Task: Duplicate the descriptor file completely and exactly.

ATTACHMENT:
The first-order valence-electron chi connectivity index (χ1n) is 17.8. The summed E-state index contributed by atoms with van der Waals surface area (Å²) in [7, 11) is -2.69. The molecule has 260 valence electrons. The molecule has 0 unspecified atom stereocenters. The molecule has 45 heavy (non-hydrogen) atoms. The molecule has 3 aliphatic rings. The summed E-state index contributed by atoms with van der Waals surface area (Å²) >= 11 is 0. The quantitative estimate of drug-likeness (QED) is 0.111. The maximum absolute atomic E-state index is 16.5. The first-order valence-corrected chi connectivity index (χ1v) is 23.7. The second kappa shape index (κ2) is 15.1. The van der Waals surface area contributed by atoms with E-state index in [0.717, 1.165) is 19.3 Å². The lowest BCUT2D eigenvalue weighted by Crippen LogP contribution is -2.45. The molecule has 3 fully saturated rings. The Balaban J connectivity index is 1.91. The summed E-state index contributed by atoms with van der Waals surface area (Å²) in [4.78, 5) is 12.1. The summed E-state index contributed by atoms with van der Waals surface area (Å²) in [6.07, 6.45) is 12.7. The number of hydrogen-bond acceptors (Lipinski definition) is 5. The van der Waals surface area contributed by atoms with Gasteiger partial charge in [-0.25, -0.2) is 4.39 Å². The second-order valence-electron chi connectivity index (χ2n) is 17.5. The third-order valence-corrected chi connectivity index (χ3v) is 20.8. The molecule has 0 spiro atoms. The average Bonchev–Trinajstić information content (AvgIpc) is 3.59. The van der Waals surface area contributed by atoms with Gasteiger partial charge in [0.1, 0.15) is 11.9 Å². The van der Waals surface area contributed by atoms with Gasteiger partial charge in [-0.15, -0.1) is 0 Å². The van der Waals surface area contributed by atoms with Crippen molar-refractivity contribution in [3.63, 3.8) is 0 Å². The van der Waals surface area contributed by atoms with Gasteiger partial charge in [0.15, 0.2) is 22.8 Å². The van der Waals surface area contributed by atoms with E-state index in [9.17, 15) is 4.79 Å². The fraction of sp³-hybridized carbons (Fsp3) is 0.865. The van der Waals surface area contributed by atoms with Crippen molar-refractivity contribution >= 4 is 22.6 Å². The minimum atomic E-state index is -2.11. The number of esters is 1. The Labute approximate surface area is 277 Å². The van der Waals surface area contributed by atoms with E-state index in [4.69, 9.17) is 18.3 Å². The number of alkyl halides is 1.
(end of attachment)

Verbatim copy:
The first-order valence-electron chi connectivity index (χ1n) is 17.8. The summed E-state index contributed by atoms with van der Waals surface area (Å²) in [7, 11) is -2.69. The molecule has 260 valence electrons. The molecule has 0 unspecified atom stereocenters. The molecule has 45 heavy (non-hydrogen) atoms. The molecule has 3 aliphatic rings. The summed E-state index contributed by atoms with van der Waals surface area (Å²) >= 11 is 0. The quantitative estimate of drug-likeness (QED) is 0.111. The maximum absolute atomic E-state index is 16.5. The first-order valence-corrected chi connectivity index (χ1v) is 23.7. The second kappa shape index (κ2) is 15.1. The van der Waals surface area contributed by atoms with E-state index in [0.717, 1.165) is 19.3 Å². The lowest BCUT2D eigenvalue weighted by Crippen LogP contribution is -2.45. The molecule has 3 fully saturated rings. The Balaban J connectivity index is 1.91. The summed E-state index contributed by atoms with van der Waals surface area (Å²) in [4.78, 5) is 12.1. The summed E-state index contributed by atoms with van der Waals surface area (Å²) in [6.07, 6.45) is 12.7. The number of hydrogen-bond acceptors (Lipinski definition) is 5. The van der Waals surface area contributed by atoms with Gasteiger partial charge in [-0.25, -0.2) is 4.39 Å². The second-order valence-electron chi connectivity index (χ2n) is 17.5. The third-order valence-corrected chi connectivity index (χ3v) is 20.8. The molecule has 0 spiro atoms. The average Bonchev–Trinajstić information content (AvgIpc) is 3.59. The van der Waals surface area contributed by atoms with Gasteiger partial charge in [0.1, 0.15) is 11.9 Å². The van der Waals surface area contributed by atoms with Gasteiger partial charge in [-0.15, -0.1) is 0 Å². The van der Waals surface area contributed by atoms with Crippen molar-refractivity contribution in [3.63, 3.8) is 0 Å². The van der Waals surface area contributed by atoms with Gasteiger partial charge in [0.15, 0.2) is 22.8 Å². The van der Waals surface area contributed by atoms with E-state index in [9.17, 15) is 4.79 Å². The fraction of sp³-hybridized carbons (Fsp3) is 0.865. The van der Waals surface area contributed by atoms with Crippen molar-refractivity contribution >= 4 is 22.6 Å². The minimum atomic E-state index is -2.11. The number of esters is 1. The Labute approximate surface area is 277 Å². The van der Waals surface area contributed by atoms with E-state index in [4.69, 9.17) is 18.3 Å². The number of alkyl halides is 1.